by Richard Hart
Eli Mardock is no newcomer to music. He’s the former front man of the band “Eagull Seagull” and he’s got a wealth of experience in singing, songwriting and recording. But his new EP is his first solo effort.
Justin Gerish has mixed a six track EP which is moody, gloomy and highly atmospheric. Nebraska born Eli Mardock’s music evokes bands like “The Strokes” and especially “Muse”. The EP showcases his songwriting and his distinctive sullen vocal style.
The EP opens with “The World Yawns”, an emotional and atmospheric track which is something of an epic. Shifting tone three times as it builds to its muted but very uplifting crescendo, this is probably the best individual showcase of Eli’s work on the EP.
“Cut Me Open” arrives next like a shower of cold rain. A gloomy bleak track that scratches away like a forlorn alley-cat, it’s lyrics are very dark and it’s not a fun listen.
This is followed up by the EP’s one real misfire; the unfortunately named “Sex Power” tumbles into view and then collapses on-stage. An ambitious attempt at a muted but steamy song falls apart under the weight of its own pretension. Some of the lyrics were agonising to listen to and the track almost feels like a “Spinal Tap” style parody.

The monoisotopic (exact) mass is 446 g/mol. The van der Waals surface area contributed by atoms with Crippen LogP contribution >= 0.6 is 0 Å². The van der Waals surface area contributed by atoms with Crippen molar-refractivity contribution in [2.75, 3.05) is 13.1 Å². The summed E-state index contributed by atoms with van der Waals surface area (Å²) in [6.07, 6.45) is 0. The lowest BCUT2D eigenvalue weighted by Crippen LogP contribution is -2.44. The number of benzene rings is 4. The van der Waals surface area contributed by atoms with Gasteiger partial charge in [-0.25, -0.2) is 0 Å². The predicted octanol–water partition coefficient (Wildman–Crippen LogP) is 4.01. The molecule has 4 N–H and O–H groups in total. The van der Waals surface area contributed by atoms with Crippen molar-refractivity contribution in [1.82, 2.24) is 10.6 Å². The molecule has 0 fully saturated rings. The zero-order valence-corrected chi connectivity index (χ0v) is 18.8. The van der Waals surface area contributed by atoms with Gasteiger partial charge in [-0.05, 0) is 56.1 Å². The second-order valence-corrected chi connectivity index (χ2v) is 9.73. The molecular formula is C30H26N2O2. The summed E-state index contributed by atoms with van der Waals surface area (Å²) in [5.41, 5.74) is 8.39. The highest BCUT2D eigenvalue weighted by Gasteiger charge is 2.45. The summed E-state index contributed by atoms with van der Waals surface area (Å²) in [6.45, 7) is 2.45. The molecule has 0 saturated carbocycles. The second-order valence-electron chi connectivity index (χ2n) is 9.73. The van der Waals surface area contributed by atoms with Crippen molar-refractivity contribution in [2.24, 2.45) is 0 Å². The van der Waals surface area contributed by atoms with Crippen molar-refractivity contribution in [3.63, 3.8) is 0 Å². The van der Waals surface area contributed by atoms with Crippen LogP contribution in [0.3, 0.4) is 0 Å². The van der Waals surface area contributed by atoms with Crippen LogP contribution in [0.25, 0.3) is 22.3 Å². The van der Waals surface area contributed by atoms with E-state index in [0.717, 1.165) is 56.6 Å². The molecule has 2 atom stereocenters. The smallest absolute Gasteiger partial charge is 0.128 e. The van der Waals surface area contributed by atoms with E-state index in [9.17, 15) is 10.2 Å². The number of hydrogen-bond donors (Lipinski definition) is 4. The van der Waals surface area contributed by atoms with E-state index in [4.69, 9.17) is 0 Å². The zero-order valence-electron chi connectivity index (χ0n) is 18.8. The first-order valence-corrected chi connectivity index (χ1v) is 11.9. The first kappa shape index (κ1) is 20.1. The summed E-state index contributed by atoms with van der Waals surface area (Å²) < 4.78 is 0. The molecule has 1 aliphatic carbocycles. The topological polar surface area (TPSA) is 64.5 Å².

Luckily things get back on track with the mounrful dirge of “You Should have Seen Your Face”, which strongly evokes early Muse (or perhaps even early Radiohead) with its bleak, storm drenched lyrics.
Things take a turn for the more creative with the slow, strange and eerie “Creator Computer” which is much more interesting than the previous two tracks. At times sounding a little like 80’s icon Gary Numan, this song is well worth a listen.
Finally the album finishes with the eponymous “Sorrow Is Born”, a long atmospheric instrumental track that evokes a sort of weird period drama. Blending old style strings and some modern synth, this is a muted but interesting way for the EP to end.
All in all, “Sorrow Is Born” is a very interesting EP which offers a snapshot of a talented musician who appears to have found a distinct, if downcast voice. His work is arty and it’s no coincidence that I’ve used the word atmospheric so many times, the whole EP is drowning in bleak sadness.
If that sounds like your poison, then I’d suggest giving this EP a listen. It was interesting enough that I’ll be keeping an ear open for Eli’s follow up EP later this year.